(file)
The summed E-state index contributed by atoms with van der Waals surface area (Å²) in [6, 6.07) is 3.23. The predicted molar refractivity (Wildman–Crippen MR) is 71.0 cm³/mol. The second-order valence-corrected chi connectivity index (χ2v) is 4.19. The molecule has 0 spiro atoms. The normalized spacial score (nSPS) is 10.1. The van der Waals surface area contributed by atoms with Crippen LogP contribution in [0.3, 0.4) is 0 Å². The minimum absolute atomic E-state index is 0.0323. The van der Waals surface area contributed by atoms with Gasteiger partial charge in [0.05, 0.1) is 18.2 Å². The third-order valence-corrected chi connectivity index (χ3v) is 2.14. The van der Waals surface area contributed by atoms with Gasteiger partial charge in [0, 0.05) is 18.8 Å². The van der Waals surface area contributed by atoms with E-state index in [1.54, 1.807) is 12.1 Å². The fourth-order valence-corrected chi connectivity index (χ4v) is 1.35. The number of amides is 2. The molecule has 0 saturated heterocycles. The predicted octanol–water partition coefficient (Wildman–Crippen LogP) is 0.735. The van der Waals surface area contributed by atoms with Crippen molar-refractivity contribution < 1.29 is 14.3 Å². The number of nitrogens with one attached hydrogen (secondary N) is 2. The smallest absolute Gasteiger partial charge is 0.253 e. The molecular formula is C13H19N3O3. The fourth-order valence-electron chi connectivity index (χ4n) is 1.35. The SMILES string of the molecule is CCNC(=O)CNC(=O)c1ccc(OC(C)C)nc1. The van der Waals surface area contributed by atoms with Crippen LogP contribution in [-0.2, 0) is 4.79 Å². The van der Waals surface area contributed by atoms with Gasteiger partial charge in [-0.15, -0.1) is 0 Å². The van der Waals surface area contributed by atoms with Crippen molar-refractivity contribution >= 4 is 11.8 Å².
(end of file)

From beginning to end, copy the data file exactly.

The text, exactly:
The summed E-state index contributed by atoms with van der Waals surface area (Å²) in [6, 6.07) is 3.23. The predicted molar refractivity (Wildman–Crippen MR) is 71.0 cm³/mol. The second-order valence-corrected chi connectivity index (χ2v) is 4.19. The molecule has 0 spiro atoms. The normalized spacial score (nSPS) is 10.1. The van der Waals surface area contributed by atoms with Crippen LogP contribution in [0.3, 0.4) is 0 Å². The minimum absolute atomic E-state index is 0.0323. The van der Waals surface area contributed by atoms with Gasteiger partial charge in [0.05, 0.1) is 18.2 Å². The third-order valence-corrected chi connectivity index (χ3v) is 2.14. The van der Waals surface area contributed by atoms with Gasteiger partial charge in [0, 0.05) is 18.8 Å². The van der Waals surface area contributed by atoms with E-state index in [1.54, 1.807) is 12.1 Å². The fourth-order valence-corrected chi connectivity index (χ4v) is 1.35. The number of amides is 2. The molecule has 0 saturated heterocycles. The predicted octanol–water partition coefficient (Wildman–Crippen LogP) is 0.735. The van der Waals surface area contributed by atoms with Crippen molar-refractivity contribution < 1.29 is 14.3 Å². The number of nitrogens with one attached hydrogen (secondary N) is 2. The smallest absolute Gasteiger partial charge is 0.253 e. The molecular formula is C13H19N3O3. The fourth-order valence-electron chi connectivity index (χ4n) is 1.35. The SMILES string of the molecule is CCNC(=O)CNC(=O)c1ccc(OC(C)C)nc1. The van der Waals surface area contributed by atoms with Crippen LogP contribution in [-0.2, 0) is 4.79 Å². The van der Waals surface area contributed by atoms with Gasteiger partial charge in [-0.15, -0.1) is 0 Å². The van der Waals surface area contributed by atoms with Crippen molar-refractivity contribution >= 4 is 11.8 Å².